Imagine the scene. You go through a season following a team, their ups and downs tracing yours, their triumphs bringing your joys, their defeats your sorrows. You spend every nerve and sinew you have on them, hoping above hope that they do the same for you. They do, they do well, and the season is a happy one. You dream of strengthening over the close season, with players’ names scattered across the Internet like confetti, proposed signings thick in the water like fish at the shore.
Days go by, and strikers go elsewhere. Weeks go by, and midfielders relocate to another club. Months go by, and the defenders with them. When the new season hoves into view, there is but one new signing at your club – a reserve goalkeeper, who cost as much as a World Cup winner would have in back 1994.
Your heart sinks
Reality suggests something else, however. To sign a reserve goalkeeper, and to make them a valuable signing, is to send a powerful message. ‘Our squad is fine’, it says, ‘and the only place we can make improvements is in those players who don’t play regularly’.
Juventus signed Wojciech Szczesny to deputise to Gianluigi Buffon last summer; as it was, the Pole played a significant role in the Bianconeri’s Scudetto and, now the legendary Italian stopper is moving on, is in position to take over from him.
Therein lies the value of the role. While it must be difficult to entrust the reserve spot for a top-level stopper for a number of seasons, it is imperative that top clubs have good quality goalkeepers to step in should their first-choice goalkeepers be unavailable.
Chelsea have struggled with this problem over the years, and seen a procession of goalkeepers come through Stamford Bridge to wait in line behind Petr Cech and Thibault Courtois; the likes of Asmir Begovic, Mark Schwarzer, Magnus Hedman and the incomparable Carlo Cudicini.
Begovic was brought in as a blue chip reserve goalkeeper, though it is difficult to imagine the London side splashing out in that department this summer. Their squad has too much work needed in other areas.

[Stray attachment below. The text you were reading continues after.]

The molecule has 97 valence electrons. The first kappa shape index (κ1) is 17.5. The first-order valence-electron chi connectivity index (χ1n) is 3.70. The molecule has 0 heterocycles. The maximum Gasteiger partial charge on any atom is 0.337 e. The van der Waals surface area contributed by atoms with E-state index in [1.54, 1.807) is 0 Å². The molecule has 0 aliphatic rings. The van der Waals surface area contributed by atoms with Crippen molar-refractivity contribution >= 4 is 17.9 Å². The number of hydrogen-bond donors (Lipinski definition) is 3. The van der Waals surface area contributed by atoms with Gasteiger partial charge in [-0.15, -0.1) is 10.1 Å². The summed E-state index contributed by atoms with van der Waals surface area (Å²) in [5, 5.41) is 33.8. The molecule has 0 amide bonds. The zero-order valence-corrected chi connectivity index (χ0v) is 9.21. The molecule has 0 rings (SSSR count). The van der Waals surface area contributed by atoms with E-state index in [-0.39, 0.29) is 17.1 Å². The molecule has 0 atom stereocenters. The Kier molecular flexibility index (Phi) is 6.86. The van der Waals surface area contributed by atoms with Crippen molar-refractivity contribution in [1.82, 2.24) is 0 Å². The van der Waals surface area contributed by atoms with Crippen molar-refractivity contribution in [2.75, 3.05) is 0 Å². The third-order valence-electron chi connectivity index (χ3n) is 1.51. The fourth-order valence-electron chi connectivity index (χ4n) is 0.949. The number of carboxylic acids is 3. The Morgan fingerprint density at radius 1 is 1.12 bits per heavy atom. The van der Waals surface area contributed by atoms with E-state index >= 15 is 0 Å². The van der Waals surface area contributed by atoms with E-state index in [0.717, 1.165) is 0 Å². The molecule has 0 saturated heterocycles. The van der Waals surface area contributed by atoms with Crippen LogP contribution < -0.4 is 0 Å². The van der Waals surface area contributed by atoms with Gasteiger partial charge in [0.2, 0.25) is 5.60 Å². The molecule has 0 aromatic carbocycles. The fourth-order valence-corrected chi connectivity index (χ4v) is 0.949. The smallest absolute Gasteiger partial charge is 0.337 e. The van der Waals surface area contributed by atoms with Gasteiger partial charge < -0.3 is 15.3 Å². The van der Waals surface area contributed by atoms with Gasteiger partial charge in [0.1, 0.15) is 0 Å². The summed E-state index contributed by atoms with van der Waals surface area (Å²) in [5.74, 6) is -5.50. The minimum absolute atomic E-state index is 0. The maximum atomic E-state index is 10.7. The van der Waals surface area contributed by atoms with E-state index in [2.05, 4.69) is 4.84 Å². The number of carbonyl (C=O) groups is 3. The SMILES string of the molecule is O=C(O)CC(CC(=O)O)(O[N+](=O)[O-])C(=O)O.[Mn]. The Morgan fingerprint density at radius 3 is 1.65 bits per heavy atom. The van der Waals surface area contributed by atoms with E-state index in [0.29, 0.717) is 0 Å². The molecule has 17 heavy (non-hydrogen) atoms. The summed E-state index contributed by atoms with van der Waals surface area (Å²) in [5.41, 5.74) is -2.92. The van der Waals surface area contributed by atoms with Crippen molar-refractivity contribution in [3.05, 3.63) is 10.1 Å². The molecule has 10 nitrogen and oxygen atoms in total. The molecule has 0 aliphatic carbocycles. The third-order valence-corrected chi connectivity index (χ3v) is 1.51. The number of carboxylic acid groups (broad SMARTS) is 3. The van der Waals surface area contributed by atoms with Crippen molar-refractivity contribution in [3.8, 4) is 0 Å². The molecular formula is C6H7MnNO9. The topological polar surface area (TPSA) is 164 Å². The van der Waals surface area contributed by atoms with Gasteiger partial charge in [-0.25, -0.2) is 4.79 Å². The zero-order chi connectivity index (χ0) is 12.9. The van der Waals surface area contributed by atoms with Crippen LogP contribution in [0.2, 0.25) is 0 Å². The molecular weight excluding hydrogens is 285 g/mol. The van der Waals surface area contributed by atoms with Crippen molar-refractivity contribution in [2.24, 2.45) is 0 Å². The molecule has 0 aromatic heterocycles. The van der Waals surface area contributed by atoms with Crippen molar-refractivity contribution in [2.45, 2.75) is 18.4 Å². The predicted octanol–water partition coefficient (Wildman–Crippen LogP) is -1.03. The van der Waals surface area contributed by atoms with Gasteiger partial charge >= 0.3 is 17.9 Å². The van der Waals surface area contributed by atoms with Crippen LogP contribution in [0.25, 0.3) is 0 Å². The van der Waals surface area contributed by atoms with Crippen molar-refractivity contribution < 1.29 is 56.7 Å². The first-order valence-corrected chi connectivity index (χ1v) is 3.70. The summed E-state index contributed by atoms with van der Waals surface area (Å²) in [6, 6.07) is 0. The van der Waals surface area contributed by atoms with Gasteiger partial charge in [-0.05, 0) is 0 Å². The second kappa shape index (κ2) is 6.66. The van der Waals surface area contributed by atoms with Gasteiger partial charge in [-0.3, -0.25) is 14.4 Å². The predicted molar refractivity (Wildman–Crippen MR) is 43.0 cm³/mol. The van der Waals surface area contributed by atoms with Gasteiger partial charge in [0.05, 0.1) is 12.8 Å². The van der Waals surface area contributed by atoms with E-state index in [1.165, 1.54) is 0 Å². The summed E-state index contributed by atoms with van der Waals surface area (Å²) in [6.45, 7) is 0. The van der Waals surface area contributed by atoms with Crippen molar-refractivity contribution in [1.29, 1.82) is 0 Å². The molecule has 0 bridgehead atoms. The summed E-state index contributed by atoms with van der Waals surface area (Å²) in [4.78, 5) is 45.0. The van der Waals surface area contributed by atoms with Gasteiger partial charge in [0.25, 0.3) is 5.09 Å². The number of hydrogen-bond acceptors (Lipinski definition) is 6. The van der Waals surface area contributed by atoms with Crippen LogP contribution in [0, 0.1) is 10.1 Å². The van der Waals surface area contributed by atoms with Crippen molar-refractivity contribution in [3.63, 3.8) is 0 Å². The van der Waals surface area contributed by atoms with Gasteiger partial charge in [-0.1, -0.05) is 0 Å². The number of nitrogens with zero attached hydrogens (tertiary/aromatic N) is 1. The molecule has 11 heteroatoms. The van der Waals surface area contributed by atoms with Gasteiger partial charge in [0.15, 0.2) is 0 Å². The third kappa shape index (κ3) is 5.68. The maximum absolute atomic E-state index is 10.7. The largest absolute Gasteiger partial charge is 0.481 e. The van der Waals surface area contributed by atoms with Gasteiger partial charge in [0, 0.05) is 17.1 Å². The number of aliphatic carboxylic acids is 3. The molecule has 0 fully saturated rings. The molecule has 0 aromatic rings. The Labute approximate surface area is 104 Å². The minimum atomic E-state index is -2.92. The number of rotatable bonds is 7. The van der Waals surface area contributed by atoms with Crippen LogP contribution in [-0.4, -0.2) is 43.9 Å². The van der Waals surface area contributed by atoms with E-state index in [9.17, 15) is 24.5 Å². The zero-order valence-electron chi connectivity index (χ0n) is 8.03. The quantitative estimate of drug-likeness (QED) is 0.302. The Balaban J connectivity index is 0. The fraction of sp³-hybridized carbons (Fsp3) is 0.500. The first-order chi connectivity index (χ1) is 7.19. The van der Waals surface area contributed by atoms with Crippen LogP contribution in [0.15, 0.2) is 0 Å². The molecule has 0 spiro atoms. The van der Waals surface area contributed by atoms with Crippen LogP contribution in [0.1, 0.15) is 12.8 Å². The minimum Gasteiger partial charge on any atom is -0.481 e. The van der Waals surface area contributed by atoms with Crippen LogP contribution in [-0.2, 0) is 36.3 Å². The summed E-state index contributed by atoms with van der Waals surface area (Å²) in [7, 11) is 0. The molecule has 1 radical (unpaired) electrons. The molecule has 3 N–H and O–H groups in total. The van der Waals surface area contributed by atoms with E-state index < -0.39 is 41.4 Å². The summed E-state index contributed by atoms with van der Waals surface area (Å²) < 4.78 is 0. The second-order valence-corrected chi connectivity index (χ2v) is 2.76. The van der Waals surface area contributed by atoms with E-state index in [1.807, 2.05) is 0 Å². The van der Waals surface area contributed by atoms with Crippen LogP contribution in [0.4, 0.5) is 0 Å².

Champions League Final
The Champions League Final has a couple of fine exemplars of how a settled and an unsettled squad show this disparity. Real Madrid’s bench will be warmed by Kiko Casilla, who signed (back) to the club for €6m back in 2015, and has been making sporadic appearances since that date. Liverpool will likely start with Loris Karius with Simon Mignolet deputising. While Mignolet is a decent goalkeeper, he is second in line because he has been demoted to that point and may well move on in the summer.
In other words, while Casilla was brought in to deputise, the Belgian was brought in to start, and deemed not good enough to do so. It is a very different reason to find oneself in that position, and rather suggests that it would be worse for Liverpool to have to use their second choice stopper than the reigning champions.
The World Cup throws up similar cases, but with an even wider range of reasons for goalkeepers to be selected. Most countries are travelling with a first choice, who has a large amount of caps; a second choice, who has a handful; and a third choice, who has few if any.
Spain are an exception to the rule; David De Gea will start for La Roja, but with fewer caps to his name than back-up Pepe Reina. None of either England’s nor Argentina’s goalkeepers have over ten caps.
To this end, it is very rare for the third choice goalkeeper to get the chance to feature in a World Cup (just four of them have done so since 1934) so it makes sense that given the unlikelihood of his being needed, the third choice keeper is inexperienced.
Alphonse Areola of France
2018 will prove no different in this regard, with some interesting names in the uncapped brigade – Alphonse Areola of France and Paris Saint-Germain probably the biggest, but Belgium have two goalkeepers who have never played an international in their preliminary squad.
Areola is an interesting case, and perhaps harks back to the previous point. For an international squad to have such strength in any one department surely has to render them serious contenders for the World Cup, and it is hard to see a better triumvirate of stoppers than Hugo Lloris, Steve Mandanda and Alphonse Areola. Even the Germans, another squad captained by their keeper, perhaps lack a little in this department. Manuel Neuer is backed up by Marc-Andre Ter Stegen, and one of either Kevin Trapp or Bernd Leno (one will be dropped before travelling to Russia).
First choice goalkeepers are so often used that their replacements can slip by almost ignored. The transfer window and international tournaments are perhaps the only times that they manage to enjoy the limelight.
Whether it is Reina, in his unofficial cheerleader role for the Spanish side, or Nick Pope, in his nervous Bambi-like steps in an England career he hopes will see him return as first choice in future. Whether it is Areola, who barely misses a game for France’s dominant force, or Alfred Gomis, who has now racked up 150 clubs games, all of them on loan from his parent club Torino.
Take the time to appreciate them over the summer, just in case one of them ends up at your club because, if they do, it might not be the disaster you think.